But security should become less of a concern soon, as wikis are now being bundled with (or being made available as plug-ins to) course management systems, such as Sakai, Blackboard, and WebCT. This integration with common instructional tools might encourage other faculty to throw caution to the wind and enter the topsy-turvy world of wikis.



How Stuff is Made (UC San Diego)

In Wikipedia's wake, two SIMS researchers assess the quality of online information, and find it strained (Berkeleyan)

Wide Open Spaces: Wikis, Ready or Not  (Educause Review)

Teaching, Learning, and Other Uses for Wikis in Academia: All Users Are Not Necessarily Created Equal (Campus Technology)

Reader Comments

Pedagogical motivation: are wikis good for students?
The issue u raise Paula--that the students are exposed to more feedback--is an important one. To emphasize, if the number of comments a student gets back on a traditional assignment/essay is, lets say, 10, on the WIKI platform, they see the 10 faculty comments for theirs and every other student (n), in the class with them, i.e. (n*10), and those who have done the assignment before (x(n*10)). So a student who would now see, if n=20(my current class size), and 8 other classes have posted their assignments, that is 1600 editorial comments they can access, as needed. And this does not require more work from the faculty. The scaling comes from observing peers, comparing strategies, learning how to learn. Will they? Is more better? This much more gives them meta information on the editing/writing process, to see if their mistakes are common, and different stylistic concerns. They can also see the different agenda's of different faculty, and how the faculty concerns with standards of evidence and structure, differ to the workers and designers concerns. They access this feedback as needed, as they are producing, or later as they are reflecting and reconsidering.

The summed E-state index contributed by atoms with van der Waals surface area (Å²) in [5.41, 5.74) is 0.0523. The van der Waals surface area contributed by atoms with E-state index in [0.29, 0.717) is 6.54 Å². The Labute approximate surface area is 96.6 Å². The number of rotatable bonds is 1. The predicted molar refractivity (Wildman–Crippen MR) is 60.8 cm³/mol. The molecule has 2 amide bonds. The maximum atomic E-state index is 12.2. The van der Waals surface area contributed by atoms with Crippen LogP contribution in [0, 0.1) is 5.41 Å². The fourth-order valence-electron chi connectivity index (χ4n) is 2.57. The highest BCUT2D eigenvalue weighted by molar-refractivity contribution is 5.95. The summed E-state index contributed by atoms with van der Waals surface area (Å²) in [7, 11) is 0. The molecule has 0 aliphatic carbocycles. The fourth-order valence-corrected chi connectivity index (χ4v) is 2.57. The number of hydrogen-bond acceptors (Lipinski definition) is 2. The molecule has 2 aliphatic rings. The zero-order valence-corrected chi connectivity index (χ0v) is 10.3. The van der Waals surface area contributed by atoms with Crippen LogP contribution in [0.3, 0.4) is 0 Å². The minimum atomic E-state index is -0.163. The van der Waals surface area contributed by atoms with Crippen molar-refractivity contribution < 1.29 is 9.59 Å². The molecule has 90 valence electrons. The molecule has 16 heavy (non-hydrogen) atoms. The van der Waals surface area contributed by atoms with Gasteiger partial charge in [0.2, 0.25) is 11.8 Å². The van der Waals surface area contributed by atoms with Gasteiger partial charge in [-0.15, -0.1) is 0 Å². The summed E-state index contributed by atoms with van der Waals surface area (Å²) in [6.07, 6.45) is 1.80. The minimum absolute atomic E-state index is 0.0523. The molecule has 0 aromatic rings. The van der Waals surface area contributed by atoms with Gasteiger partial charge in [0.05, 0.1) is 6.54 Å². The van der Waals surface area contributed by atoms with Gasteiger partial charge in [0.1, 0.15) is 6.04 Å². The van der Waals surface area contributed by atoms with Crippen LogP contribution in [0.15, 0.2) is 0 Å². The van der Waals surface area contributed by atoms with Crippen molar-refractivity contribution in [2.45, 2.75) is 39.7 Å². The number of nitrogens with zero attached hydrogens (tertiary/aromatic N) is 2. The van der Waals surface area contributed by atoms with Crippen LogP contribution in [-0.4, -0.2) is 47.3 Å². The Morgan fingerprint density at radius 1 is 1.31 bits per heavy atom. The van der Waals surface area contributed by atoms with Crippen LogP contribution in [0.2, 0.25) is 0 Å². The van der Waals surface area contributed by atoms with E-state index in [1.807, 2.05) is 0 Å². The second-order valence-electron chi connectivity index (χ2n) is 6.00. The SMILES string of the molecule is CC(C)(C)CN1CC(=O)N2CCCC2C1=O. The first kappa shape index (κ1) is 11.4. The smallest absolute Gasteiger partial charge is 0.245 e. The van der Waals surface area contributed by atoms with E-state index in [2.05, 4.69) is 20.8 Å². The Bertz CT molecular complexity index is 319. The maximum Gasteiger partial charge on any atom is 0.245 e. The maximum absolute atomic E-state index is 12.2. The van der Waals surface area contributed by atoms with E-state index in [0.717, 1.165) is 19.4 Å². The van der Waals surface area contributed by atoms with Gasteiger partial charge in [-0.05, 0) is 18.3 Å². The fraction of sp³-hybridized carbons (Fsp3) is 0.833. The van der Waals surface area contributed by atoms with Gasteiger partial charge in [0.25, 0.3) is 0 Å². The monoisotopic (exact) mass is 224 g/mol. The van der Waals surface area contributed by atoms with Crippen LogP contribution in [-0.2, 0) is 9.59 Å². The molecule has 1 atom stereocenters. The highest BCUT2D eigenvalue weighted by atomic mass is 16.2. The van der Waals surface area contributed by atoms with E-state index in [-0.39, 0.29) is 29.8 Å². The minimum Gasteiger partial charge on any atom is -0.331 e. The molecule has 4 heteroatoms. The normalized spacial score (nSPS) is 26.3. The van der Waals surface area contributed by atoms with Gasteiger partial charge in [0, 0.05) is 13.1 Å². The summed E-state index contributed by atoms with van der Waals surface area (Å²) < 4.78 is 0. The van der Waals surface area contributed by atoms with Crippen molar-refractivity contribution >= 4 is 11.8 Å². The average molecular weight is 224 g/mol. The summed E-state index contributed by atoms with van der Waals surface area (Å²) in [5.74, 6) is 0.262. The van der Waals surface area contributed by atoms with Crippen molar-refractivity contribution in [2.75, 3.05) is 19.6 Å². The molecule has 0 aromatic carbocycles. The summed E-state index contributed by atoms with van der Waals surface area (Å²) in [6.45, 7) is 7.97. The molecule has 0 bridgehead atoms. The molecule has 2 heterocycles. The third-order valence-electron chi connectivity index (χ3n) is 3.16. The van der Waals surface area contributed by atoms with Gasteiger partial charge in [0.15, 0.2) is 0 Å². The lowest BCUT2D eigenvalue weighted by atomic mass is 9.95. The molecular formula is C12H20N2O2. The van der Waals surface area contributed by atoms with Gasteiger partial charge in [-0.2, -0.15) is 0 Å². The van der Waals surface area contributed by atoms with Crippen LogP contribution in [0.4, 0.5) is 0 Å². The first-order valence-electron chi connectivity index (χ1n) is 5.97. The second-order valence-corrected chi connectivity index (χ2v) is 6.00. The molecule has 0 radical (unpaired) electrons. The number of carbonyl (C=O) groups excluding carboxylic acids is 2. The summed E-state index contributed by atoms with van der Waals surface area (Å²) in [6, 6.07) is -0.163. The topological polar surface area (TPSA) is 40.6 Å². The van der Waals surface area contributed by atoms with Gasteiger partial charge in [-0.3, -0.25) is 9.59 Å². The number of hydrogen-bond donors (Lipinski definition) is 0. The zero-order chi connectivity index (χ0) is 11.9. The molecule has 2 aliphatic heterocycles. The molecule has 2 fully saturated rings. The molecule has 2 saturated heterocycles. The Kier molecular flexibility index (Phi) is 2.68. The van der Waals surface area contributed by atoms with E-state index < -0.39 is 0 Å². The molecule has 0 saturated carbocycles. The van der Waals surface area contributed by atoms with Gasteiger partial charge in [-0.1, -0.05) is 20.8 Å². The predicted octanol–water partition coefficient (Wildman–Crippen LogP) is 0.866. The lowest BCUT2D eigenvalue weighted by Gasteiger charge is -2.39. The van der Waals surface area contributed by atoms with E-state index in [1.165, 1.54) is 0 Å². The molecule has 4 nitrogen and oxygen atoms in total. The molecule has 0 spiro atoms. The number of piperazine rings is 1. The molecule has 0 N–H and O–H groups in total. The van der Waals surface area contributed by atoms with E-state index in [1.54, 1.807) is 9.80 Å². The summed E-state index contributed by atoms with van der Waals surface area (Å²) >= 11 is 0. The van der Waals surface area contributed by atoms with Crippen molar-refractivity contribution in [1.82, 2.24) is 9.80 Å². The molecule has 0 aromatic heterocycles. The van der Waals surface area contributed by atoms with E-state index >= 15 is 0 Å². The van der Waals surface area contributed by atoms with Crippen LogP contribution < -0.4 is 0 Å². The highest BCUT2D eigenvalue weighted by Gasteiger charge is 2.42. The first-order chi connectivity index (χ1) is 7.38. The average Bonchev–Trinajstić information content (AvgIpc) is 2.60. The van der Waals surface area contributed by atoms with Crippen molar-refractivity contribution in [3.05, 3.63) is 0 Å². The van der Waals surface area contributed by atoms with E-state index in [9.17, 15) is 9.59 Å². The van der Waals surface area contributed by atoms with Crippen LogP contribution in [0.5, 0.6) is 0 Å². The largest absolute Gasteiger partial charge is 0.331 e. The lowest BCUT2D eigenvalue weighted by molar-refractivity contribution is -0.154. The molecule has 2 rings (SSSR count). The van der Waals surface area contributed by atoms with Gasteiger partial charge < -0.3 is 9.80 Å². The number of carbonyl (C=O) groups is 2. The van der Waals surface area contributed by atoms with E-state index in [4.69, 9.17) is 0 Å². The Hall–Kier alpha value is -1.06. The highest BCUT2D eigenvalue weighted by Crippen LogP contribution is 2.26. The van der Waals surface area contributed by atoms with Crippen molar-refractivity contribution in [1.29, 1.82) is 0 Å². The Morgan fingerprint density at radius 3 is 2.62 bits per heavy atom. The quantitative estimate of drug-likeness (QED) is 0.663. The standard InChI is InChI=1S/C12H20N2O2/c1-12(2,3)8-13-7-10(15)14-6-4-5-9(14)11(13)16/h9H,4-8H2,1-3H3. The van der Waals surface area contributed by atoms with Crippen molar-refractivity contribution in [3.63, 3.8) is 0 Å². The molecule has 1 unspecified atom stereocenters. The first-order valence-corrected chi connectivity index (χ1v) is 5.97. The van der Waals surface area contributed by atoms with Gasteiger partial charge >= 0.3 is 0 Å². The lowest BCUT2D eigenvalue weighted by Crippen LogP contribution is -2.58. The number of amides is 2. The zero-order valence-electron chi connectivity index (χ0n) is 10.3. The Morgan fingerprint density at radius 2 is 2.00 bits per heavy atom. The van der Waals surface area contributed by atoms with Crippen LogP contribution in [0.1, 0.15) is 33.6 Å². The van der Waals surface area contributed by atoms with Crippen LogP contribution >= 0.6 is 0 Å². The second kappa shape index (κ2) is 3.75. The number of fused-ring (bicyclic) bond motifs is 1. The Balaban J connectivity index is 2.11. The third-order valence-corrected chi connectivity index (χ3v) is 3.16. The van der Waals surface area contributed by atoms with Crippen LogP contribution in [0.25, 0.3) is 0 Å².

I see the other pedagogical advantages of WIKI in general and HSIM in particular as:
1) higher standards of evidence: students seem to be more careful when they know that the people they are writing about and quoting will see their work;
2) higher standards of production: students make it look better, bc they know it is more than the faculty who will see it. Their parents, high school friends, potential employers ....
3) producing for the information commons:. This is the most crucial issue, and introduces student to the idea that the academy is the guardian of the information commons, and the marketing information (on how stuff is made) differs from independent academic analysis, and from journalistic tropes of expose. When given the option to go off the auto-alert list (who needs more email?) every student in the last 3 years, without exception, has opted to stay on. Which suggests they feel some ongoing responsibility to maintain and perhaps improve their case study. Perhaps they feel invested in their contribution to the information commons? The most interesting part to me is that this multi year attention to a particular process (they chose it in the first place) also increases the chance that students will at some point contribute innovation or improvements to the manufacturing processes, labor or environmental issues they identified in their assignment.

Any faculty who are interested in incorporating this visual assignment into their course-we make it easy to participate in this experiment--or anyone who is interested in publishing visual essays on the encyclopedia can contact or

natalie jeremijenko, UCSD on 04/21/06 10:35 am

I love
I really enjoy the way the information is presented and the up to date content.
Gene Lamar Ellis - Programmer / Analyst II, UCOP on 04/25/06 04:12 pm